Health officials in the United Arab Emirates have urged the public to follow COVID-19 safety rules when they mark Eid al-Adha and have released new protocols for the Muslim celebrations, as they reveal past holidays have led up to an increase in new cases of more than 500 percent.
The National Emergency Crisis and Disaster Management Authority (NCEMA) revealed during a health briefing that they have collated data from the past three major holidays in the UAE correlating the celebrations with a significant increase in new COVID-19 infections.
After Eid al-Fitr this year, the average daily ratio of COVID-19 cases reached more than 2,000 cases – the equivalent to an increase of more than 60 percent – while after the New Year celebration, cases across the Emirates reached a daily ratio of 2,700 cases, equivalent to an increase of more than 200 percent.
During Eid al-Adha last year, the average daily ratio of COVID-19 infections amounted to more than 1,400 cases which, at the time, was equivalent to an increase of more than 500 percent.
Health sector spokesperson Dr Farida al-Hosani urged the public to ensure a similar spike does not occur during the upcoming Eid al-Adha.
“We review these statistics with you to confirm that the responsibility today is shared between us, and your commitment to precautionary measures, especially during these occasions, contributes positively to reducing these rates,” she told the health briefing. “It is the responsibility of everyone. We must be socially responsible and show awareness.”
“The UAE sectors are playing their role to protect and keep you safe. So, contribute and play your positive role in supporting the national efforts. Celebrate while securing your health.”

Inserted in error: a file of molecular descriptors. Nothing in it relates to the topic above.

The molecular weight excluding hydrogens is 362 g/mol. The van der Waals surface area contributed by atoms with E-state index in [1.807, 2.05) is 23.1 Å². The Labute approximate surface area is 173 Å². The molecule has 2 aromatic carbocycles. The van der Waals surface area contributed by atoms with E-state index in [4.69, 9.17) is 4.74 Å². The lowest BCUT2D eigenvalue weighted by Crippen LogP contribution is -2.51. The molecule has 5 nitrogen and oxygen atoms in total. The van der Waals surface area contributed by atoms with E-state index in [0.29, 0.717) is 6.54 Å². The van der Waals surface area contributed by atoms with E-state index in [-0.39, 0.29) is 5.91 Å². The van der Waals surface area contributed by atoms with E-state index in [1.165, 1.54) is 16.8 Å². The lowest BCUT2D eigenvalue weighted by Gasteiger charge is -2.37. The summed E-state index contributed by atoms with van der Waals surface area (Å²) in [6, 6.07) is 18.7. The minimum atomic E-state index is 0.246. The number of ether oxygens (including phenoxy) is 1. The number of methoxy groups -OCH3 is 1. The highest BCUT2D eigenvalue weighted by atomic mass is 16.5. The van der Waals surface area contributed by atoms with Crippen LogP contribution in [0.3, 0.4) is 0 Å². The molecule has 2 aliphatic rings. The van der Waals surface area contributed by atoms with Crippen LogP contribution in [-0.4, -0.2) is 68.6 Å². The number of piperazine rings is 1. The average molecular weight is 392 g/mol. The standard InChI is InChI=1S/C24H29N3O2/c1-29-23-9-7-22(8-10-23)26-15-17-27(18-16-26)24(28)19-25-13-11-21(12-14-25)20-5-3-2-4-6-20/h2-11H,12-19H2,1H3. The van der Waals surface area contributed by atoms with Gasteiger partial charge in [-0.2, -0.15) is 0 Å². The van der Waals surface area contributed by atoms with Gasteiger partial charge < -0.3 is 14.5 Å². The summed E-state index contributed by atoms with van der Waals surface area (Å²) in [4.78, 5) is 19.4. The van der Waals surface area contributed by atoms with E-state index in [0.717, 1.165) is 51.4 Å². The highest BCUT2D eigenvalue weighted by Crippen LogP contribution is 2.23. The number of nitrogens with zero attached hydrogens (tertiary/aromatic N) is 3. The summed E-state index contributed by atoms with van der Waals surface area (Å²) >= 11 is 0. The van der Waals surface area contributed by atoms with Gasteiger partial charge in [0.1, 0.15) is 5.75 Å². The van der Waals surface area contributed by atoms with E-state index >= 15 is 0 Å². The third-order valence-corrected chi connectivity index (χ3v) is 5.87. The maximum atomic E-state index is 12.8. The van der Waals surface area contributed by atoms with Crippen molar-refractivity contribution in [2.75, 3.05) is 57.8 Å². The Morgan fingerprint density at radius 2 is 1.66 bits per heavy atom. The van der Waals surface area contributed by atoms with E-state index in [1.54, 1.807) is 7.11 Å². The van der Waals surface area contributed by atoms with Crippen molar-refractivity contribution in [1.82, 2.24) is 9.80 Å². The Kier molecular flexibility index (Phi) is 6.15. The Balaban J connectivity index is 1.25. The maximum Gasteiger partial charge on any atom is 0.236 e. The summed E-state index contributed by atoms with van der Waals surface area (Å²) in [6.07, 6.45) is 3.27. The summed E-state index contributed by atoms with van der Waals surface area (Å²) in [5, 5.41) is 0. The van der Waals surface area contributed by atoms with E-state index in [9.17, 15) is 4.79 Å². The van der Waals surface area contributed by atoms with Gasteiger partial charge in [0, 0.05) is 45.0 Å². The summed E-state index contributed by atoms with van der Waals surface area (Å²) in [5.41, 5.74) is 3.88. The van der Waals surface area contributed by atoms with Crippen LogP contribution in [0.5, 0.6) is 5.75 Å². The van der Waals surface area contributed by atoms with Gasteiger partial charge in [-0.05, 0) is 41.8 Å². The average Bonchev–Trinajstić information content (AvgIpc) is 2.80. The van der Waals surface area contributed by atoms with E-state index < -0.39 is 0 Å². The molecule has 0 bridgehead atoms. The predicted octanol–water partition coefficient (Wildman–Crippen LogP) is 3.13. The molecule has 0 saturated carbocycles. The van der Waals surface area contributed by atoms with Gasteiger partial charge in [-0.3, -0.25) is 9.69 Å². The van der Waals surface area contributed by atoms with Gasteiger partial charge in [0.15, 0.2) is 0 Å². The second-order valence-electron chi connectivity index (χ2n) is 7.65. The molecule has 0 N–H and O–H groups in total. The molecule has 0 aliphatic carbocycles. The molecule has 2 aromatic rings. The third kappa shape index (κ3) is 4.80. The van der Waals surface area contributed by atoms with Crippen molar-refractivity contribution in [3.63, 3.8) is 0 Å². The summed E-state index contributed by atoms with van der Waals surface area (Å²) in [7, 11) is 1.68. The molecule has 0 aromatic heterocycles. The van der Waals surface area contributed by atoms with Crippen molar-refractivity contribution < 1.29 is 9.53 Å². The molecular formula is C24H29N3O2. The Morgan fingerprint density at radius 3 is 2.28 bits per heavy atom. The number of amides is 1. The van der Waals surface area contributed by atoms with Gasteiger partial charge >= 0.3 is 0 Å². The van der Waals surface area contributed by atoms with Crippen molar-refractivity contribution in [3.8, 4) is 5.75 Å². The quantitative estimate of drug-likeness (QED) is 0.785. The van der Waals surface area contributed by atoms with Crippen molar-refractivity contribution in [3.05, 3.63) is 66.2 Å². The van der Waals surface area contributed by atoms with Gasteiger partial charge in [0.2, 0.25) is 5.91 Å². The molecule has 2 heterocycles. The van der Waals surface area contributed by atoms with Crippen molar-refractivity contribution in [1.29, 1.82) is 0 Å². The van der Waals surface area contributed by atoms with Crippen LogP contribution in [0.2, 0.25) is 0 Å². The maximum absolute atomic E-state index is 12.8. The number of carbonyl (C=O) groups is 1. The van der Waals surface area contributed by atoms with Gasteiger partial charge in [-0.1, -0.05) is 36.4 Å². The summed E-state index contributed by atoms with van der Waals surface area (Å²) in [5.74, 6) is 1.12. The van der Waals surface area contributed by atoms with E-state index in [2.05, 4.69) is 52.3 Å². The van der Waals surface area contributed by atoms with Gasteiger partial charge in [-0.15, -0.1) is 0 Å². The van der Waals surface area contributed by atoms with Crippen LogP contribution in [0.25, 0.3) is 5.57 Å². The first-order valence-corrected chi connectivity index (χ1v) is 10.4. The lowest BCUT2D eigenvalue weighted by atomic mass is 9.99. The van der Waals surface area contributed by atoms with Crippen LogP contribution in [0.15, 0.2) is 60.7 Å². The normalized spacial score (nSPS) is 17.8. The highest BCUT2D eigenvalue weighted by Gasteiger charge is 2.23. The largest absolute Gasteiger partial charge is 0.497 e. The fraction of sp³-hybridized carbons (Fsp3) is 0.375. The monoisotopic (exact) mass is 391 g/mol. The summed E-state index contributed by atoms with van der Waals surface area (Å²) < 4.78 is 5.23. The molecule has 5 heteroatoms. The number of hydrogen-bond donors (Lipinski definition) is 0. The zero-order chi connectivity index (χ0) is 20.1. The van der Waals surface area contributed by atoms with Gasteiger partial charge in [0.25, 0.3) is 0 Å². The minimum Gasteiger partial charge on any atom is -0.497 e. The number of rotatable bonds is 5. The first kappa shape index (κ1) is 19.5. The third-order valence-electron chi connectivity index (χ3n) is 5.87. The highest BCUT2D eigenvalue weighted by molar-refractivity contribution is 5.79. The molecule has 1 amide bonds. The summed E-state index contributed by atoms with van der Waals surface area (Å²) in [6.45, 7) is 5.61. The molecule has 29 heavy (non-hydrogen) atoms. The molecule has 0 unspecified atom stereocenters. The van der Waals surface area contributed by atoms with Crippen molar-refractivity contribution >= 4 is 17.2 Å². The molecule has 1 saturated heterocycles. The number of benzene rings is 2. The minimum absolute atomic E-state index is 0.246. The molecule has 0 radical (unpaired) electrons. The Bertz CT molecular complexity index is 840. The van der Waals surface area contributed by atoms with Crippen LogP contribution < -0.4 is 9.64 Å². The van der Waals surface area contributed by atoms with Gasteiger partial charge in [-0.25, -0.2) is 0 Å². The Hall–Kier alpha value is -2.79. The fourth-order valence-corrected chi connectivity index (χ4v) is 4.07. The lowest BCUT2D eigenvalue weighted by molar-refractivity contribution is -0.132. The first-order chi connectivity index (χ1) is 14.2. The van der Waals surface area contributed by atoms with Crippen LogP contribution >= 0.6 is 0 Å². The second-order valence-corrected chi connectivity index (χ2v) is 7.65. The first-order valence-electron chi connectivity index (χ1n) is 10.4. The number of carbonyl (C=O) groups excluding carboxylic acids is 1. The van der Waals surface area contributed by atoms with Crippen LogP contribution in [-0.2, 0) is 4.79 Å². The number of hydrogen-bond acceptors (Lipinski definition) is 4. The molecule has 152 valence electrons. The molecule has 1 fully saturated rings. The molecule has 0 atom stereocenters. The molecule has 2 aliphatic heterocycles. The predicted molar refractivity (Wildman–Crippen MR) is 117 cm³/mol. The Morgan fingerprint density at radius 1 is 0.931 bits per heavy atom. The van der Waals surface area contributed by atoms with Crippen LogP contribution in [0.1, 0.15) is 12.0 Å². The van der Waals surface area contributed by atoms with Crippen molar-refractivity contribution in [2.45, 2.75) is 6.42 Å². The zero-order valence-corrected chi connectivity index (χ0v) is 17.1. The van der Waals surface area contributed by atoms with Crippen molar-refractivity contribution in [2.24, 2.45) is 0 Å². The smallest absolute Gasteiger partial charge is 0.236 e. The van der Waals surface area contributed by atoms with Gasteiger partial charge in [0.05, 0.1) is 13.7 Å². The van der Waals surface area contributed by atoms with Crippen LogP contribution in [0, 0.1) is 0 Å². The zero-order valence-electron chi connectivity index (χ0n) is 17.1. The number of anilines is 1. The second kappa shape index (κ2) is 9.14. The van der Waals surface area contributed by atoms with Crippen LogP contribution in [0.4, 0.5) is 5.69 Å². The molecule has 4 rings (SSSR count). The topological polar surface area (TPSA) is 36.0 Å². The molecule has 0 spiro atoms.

NCEMA have also released new Eid al-Adha safety protocols ahead of the celebrations.
Prayers will be held for no longer than 15 minutes at mosques, while safety signs will be displayed in the outdoor areas of places of worship. Worshippers will also be asked to bring their own prayer mats and socially distanced markers will be placed on prayer spots.
People are asked to avoid large gatherings, refrain from shaking hands or hugging at Eid prayers and to get tested before vising elderly relatives. People have also been asked to avoid exchanging and distributing meat, gifts and foods among neighbors.
Gatherings should be limited to families living in the same household and with just first-degree relatives.
The UAE has combatted the pandemic with vigorous testing and safety measures and has officially surpassed Seychelles in becoming the world’s most vaccinated nation with more than 15.9 million doses, according to NCEMA.
Dr al-Hosani said the UAE has also now ranked first in a Bloomberg index in terms of the percentage of its population to be vaccinated.
To date, the UAE has now administered more than 16 million COVID-19 doses across the country, with 76 per cent of the population receiving at least one dose and 66.3 per cent being fully vaccinated.
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